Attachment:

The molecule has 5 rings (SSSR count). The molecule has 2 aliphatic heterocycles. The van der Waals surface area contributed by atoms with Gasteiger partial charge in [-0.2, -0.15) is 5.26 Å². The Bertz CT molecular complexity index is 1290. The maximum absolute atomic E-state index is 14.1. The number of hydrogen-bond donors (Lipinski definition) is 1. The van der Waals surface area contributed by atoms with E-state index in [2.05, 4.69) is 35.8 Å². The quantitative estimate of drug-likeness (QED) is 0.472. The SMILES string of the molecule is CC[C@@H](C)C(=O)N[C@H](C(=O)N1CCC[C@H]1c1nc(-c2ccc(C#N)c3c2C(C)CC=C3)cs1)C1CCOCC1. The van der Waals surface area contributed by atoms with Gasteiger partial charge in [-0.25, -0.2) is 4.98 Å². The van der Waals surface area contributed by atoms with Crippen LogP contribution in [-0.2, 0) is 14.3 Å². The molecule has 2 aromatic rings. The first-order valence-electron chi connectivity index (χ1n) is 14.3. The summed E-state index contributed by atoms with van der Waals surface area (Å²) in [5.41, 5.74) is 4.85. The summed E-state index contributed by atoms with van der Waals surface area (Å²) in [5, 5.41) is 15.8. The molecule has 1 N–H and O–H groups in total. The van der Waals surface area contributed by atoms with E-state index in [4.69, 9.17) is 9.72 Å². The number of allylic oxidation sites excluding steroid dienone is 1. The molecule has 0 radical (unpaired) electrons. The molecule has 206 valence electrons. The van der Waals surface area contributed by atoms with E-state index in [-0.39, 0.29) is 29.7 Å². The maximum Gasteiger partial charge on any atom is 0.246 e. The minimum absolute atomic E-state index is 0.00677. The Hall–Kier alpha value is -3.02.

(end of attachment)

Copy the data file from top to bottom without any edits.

The molecule has 5 rings (SSSR count). The molecule has 2 aliphatic heterocycles. The van der Waals surface area contributed by atoms with Gasteiger partial charge in [-0.2, -0.15) is 5.26 Å². The Bertz CT molecular complexity index is 1290. The maximum absolute atomic E-state index is 14.1. The number of hydrogen-bond donors (Lipinski definition) is 1. The van der Waals surface area contributed by atoms with E-state index in [2.05, 4.69) is 35.8 Å². The quantitative estimate of drug-likeness (QED) is 0.472. The SMILES string of the molecule is CC[C@@H](C)C(=O)N[C@H](C(=O)N1CCC[C@H]1c1nc(-c2ccc(C#N)c3c2C(C)CC=C3)cs1)C1CCOCC1. The van der Waals surface area contributed by atoms with Gasteiger partial charge in [-0.25, -0.2) is 4.98 Å². The van der Waals surface area contributed by atoms with Crippen LogP contribution in [-0.2, 0) is 14.3 Å². The molecule has 2 aromatic rings. The first-order valence-electron chi connectivity index (χ1n) is 14.3. The summed E-state index contributed by atoms with van der Waals surface area (Å²) in [5.41, 5.74) is 4.85. The summed E-state index contributed by atoms with van der Waals surface area (Å²) in [5, 5.41) is 15.8. The molecule has 1 N–H and O–H groups in total. The van der Waals surface area contributed by atoms with E-state index in [4.69, 9.17) is 9.72 Å². The number of allylic oxidation sites excluding steroid dienone is 1. The molecule has 0 radical (unpaired) electrons. The molecule has 206 valence electrons. The van der Waals surface area contributed by atoms with E-state index in [-0.39, 0.29) is 29.7 Å². The maximum Gasteiger partial charge on any atom is 0.246 e. The minimum absolute atomic E-state index is 0.00677. The Hall–Kier alpha value is -3.02.